Diversity and inclusion
Diversity and inclusion: a collective enterprise
Ahead of announcing the first awardees of the Bell Burnell Graduate Scholarship Fund, Paul Hardaker and Rachel Youngman write about how we must work together to achieve greater inclusiveness and diversity within physics.
A couple of years ago, we got a call late one afternoon from our former President Professor Dame Jocelyn Bell Burnell. Jocelyn was phoning to let us know that she was to receive the Breakthrough Prize for Science. Often called the Oscars of the Science world, the Breakthrough Prize was a richly deserved honour for a remarkable physicist. What made the news truly astonishing, however, was Jocelyn’s decision to donate the £2.3 million prize money to the IOP for a scholarship fund to support women, and others currently under-represented in physics, through their PhD studies.
As news of the donation broke and a hectic round of press interviews followed, we were able to reflect on what it meant for the physics community and our organisation. On one level the message was very simple - it gave an opportunity to provide financial support for those who would otherwise struggle to continue into their PhDs. But it also said something else: here was a world-renowned physicist, who has made no secret of the barriers she had to overcome from early education through to her research career, saying that everyone can do physics. It doesn’t matter what gender you are, your accent, which school you went to, nor your ethnicity, sexual identity or disability: you can do it.
Now, amid our preparations to announce the first Bell Burnell awardees, we are reflecting further on physics, gender and the wider issues of diversity that we have committed to tackling under the IOP’s new strategy. Specifically, we have been thinking about how we all need to work together, as a physics community, to remove the barriers and injustices that prevent so many people from participating in this wonderful discipline that unlocks so much opportunity.
A good place to start when thinking about the current situation on gender diversity in physics is to look at our own membership. 17% of IOP members are women. That’s one third of the 51% it would be if our membership were to perfectly reflect the population of the UK and Ireland. For men or women who are Black, LGBT+, have a disability, or are from lower socioeconomic backgrounds, membership rates are even further out of step with the population as a whole.
At present, more boys than girls are studying physics in schools. Until that is changed, it is hard to see how we will achieve similar numbers of men and women from all backgrounds entering the profession. So the first step towards gender parity has to be a dramatic increase in participation in physics for girls and young women.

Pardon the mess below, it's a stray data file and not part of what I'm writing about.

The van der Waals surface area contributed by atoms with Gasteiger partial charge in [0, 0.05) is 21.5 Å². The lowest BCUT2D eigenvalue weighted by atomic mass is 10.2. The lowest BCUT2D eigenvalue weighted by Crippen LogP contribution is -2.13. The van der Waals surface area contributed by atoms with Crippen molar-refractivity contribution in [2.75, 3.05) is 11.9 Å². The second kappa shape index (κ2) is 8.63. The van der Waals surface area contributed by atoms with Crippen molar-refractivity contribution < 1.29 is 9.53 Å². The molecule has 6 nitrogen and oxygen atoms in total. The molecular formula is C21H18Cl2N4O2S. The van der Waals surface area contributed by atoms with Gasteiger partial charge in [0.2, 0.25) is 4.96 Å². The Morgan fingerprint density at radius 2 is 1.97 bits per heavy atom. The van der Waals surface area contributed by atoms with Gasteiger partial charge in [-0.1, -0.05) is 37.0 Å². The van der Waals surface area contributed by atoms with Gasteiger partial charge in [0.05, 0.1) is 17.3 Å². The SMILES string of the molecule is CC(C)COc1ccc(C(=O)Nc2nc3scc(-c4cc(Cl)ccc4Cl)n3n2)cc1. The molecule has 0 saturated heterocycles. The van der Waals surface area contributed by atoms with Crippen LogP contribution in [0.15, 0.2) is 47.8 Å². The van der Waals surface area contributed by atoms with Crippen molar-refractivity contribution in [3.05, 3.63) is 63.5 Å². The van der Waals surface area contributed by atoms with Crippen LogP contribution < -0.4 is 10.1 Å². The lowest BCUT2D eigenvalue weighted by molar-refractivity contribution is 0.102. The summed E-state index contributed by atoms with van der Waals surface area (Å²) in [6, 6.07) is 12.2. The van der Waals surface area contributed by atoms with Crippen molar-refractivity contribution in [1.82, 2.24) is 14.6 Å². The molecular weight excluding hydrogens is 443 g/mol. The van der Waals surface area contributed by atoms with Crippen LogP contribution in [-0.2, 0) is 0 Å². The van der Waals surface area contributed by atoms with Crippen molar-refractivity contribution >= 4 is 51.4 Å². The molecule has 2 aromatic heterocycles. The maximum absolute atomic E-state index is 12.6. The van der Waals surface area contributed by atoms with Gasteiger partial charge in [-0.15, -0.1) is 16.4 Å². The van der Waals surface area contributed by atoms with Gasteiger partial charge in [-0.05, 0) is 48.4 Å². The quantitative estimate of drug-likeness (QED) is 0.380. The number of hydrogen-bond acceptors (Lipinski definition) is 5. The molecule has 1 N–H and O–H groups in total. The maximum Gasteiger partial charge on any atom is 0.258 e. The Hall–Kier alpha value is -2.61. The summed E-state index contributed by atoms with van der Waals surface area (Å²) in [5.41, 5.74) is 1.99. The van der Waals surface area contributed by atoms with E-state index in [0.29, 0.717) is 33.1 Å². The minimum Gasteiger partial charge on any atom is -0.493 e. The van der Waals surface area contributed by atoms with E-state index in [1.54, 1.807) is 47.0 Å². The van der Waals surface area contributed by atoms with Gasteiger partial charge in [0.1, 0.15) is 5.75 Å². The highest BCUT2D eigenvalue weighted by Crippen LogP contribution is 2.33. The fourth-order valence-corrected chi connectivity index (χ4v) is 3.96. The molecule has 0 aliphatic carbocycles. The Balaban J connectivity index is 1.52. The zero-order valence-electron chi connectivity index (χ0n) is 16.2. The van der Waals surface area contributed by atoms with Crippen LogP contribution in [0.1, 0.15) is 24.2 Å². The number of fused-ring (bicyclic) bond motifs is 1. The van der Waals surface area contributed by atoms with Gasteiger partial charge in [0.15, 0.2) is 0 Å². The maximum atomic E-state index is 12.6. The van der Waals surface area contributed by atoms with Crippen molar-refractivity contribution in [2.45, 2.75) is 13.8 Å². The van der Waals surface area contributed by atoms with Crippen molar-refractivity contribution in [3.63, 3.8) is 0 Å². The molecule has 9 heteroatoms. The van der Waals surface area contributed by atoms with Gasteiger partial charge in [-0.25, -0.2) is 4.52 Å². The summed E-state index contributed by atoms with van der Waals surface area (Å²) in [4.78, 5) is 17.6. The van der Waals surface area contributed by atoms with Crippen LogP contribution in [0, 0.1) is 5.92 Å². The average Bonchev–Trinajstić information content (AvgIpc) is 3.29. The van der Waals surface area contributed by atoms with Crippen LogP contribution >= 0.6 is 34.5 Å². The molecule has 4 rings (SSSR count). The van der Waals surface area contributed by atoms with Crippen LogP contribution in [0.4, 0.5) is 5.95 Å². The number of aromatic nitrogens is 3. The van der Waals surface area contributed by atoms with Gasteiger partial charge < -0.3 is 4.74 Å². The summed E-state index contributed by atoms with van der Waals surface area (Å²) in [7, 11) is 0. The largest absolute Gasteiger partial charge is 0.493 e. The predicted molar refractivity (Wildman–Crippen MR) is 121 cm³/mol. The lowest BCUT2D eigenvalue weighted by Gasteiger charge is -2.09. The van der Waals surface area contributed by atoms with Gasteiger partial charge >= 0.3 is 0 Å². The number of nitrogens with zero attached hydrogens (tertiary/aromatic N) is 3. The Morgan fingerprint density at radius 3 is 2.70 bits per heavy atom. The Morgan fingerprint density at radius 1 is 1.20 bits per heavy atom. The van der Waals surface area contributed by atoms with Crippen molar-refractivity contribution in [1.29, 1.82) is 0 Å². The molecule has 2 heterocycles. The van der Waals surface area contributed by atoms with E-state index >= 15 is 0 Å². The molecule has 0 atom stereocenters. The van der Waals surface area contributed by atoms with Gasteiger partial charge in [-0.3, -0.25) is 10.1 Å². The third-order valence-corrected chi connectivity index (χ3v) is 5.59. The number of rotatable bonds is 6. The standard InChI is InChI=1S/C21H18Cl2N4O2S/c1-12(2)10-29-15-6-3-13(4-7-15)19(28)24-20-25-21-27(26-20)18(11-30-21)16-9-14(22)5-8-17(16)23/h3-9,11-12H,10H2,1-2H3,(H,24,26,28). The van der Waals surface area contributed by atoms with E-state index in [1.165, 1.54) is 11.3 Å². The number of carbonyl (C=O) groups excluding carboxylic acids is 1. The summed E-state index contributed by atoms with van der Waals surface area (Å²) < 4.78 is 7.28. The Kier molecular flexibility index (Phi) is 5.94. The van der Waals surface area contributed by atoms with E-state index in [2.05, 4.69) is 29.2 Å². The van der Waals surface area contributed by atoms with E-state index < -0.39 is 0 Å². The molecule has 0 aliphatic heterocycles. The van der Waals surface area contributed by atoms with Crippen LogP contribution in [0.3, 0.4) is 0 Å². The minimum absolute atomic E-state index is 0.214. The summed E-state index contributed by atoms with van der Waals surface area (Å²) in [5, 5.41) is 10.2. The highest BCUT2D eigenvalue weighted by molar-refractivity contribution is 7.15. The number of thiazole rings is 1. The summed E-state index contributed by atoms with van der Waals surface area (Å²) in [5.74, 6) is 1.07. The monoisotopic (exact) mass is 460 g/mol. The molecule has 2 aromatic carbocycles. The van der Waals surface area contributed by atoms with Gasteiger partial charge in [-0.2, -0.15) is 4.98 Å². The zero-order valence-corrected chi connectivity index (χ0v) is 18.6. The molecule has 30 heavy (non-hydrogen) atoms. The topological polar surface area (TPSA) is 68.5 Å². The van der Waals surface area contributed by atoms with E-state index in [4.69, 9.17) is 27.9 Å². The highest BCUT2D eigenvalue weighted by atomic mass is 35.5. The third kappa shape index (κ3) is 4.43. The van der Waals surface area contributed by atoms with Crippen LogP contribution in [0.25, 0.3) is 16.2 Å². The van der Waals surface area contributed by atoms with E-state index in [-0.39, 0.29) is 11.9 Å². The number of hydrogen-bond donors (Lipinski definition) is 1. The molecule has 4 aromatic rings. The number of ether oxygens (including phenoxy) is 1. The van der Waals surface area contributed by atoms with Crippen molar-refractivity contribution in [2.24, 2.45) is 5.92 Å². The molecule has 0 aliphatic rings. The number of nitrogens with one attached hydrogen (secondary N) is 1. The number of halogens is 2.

This goal is not new. We have done a great deal of work over many years to increase physics participation among girls. And, while clearly there is a long way to go, we have made some progress. In the younger echelons of the IOP community the proportion of female associate members is 24%. This is a sign of progress and increased numbers of younger female members will filter through to the wider community with time. But we cannot simply wait for time to solve this problem. Women remain proportionally under-represented among fellows, at 8%, but interestingly among honorary fellows it is 24%.
In other areas of the organisation, women are represented in higher numbers than the overall proportion of women within the membership body. In fact, at all levels of the IOP’s governance, female participation is at or higher than the 17% of women within the membership as a whole. The proportion of female officers is 18% or over for 40 out of 51 Special Interest Groups. Among our Branch committees, female membership is above 17% in all but two regions. And we currently have equal numbers of men and women serving on our Council.
It is important to recognise successes where we have them, and we have started to move the dial towards better representation of women in physics. But there is obviously a long way still to go. And, there are several other groups that have historically been under-represented within the physics community. For this reason, our focus is broadening out from gender, which has been on our radar for several years, to include race, sexuality and gender identity, disability and socioeconomic background.
How will this greater change come about? Part of the answer is strategy. We are looking at this in terms of a pipeline. Our campaign – the biggest social action our organisation has ever undertaken – will start in the autumn and is focused on using our resources, and leveraging all the influence we have with government, schools, communities and the media to increase participation in physics for young Black people, girls, young people with disabilities, young members of the LGBT+ community, and young people from poorer socio-economic backgrounds – five groups that have for too long experienced barriers to a career in or with physics. But we also know that persuading young people to study physics is only meaningful if we can back that up with reforms to the system they will go on to work within. Workplaces need to be positive and inclusive environments for everyone. People need clear career pathways, with appropriate training opportunities that broaden access to physics.